Vodafone and Telecom have been given less than a month to voluntarily slash the charges they impose on carriers to route calls and texts to mobile phones, before the Commerce Commission recommends the government does it for them.
Arguments over whether Vodafone should be allowed to make an 11th-hour bid to try to stave off the regulation of mobile termination charges were the meat in the sandwich at a two-day conference in Wellington, organised by the commission to get feedback on its draft recommendation to regulate.
During a sombre session on the closing day of the conference, Vodafone regulatory affairs manager Richard York said the company was keen to resolve the issue, which has vexed regulators and politicians for more than seven years.
Hundreds of millions of dollars are at stake. Vodafone said the regulation of mobile termination fees at rates proposed by the commission in a draft report would cut its revenues by $500 million over five years, with "a material impact on our business plans and capacity to invest in New Zealand".
The company wanted more guidance from the commission on the rates that might be set through regulation and the supposed benefits before it made a final offer to cut its charges. But Telecommunications Commissioner Ross Patterson told the company it now had all the information it required to submit "an informed revised" undertaking by October 2.
Fellow commissioner Anita Mazzoleni said it was up to companies to make their own decisions about pricing in the undertakings, but warned the commission would find it difficult to recommend grounds for accepting prices materially different to those they internalised for "on-net" calls. It is understood that implies a big drop.
2degrees chief executive Eric Hertz had earlier argued the commission should not give Vodafone the chance to make another offer. He said it would be an "idle, coercive attempt to influence the politicians and look good in front of the minister at the last minute". Mr Hertz hit out at a warning by Vodafone chief executive Russell Stanners that mobile termination regulation would reduce its ability to invest in fibre-optic broadband infrastructure, saying that amounted to a "backroom bribe".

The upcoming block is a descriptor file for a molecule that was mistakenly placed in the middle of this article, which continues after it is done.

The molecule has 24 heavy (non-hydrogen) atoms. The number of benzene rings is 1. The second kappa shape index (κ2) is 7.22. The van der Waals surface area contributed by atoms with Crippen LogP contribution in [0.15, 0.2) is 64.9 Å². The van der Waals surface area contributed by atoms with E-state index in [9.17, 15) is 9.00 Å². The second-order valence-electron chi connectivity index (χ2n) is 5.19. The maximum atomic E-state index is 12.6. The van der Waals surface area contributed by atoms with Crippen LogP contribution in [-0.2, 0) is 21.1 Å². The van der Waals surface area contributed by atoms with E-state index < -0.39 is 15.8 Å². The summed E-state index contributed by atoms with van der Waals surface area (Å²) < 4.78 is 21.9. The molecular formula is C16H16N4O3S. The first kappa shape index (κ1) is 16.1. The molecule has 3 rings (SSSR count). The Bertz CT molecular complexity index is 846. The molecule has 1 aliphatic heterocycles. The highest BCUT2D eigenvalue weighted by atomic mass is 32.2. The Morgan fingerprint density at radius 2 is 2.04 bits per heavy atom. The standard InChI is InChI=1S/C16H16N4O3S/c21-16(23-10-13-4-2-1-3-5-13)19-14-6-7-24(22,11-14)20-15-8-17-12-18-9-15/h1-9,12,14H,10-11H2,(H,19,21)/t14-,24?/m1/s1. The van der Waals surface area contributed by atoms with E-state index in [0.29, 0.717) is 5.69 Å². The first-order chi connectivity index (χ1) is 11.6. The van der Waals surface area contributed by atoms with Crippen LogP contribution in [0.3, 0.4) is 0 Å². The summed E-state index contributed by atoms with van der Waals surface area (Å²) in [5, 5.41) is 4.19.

Telecom has volunteered to halve the fees it charges telephone companies for routing calls and texts to its customers to 7 cents a minute for calls and 3.5c for texts by 2015, in a bid to stave off regulation. Vodafone has not yet improved an offer it made in January to drop its fixed-to-mobile termination charge by 3c to 13c a minute, and to cut both fixed-to-mobile and mobile-to-mobile termination charges to 11c by 2014, with a 7c charge for texts.
The commission said in July that its preliminary view was that call termination charges should be halved from 15c a minute to 7.2c and the price for routing texts slashed from 9.5c to 0.95c.
Telecom industry and regulatory affairs manager John Wesley-Smith upped the pressure on Vodafone and 2degrees to lower their rhetoric.
"We want to see Vodafone and 2degrees step up with their own realistic undertakings and we want to see the commission taking a more active role in facilitating that outcome," he said.
Telecommunications Users Association chief executive Ernie Newman said setting termination charges at cost would get rid of the incentive for the mobile incumbents to charge cheaper prices for calls and texts to customers on their own networks, and higher prices for "off-net" calls and texts.
"That is why so many New Zealanders carry two phones. Imagine if there were excessive termination rates for landline calls. Each of us would have our living-room walls lined with phones so we could call people on different phones depending which network they were on."
Stanners said bundled deals, such as its Best Mates and Text2000 offers, were a feature of other industries.
"McDonald's has value meals and combos. In Hallensteins, socks are cheaper if you buy them three pairs at a time. Six-packs of beer and wine are cheaper than by the bottle, and Microsoft Office is cheaper than buying its components individually. There is nothing anti-competitive about our approach to pricing."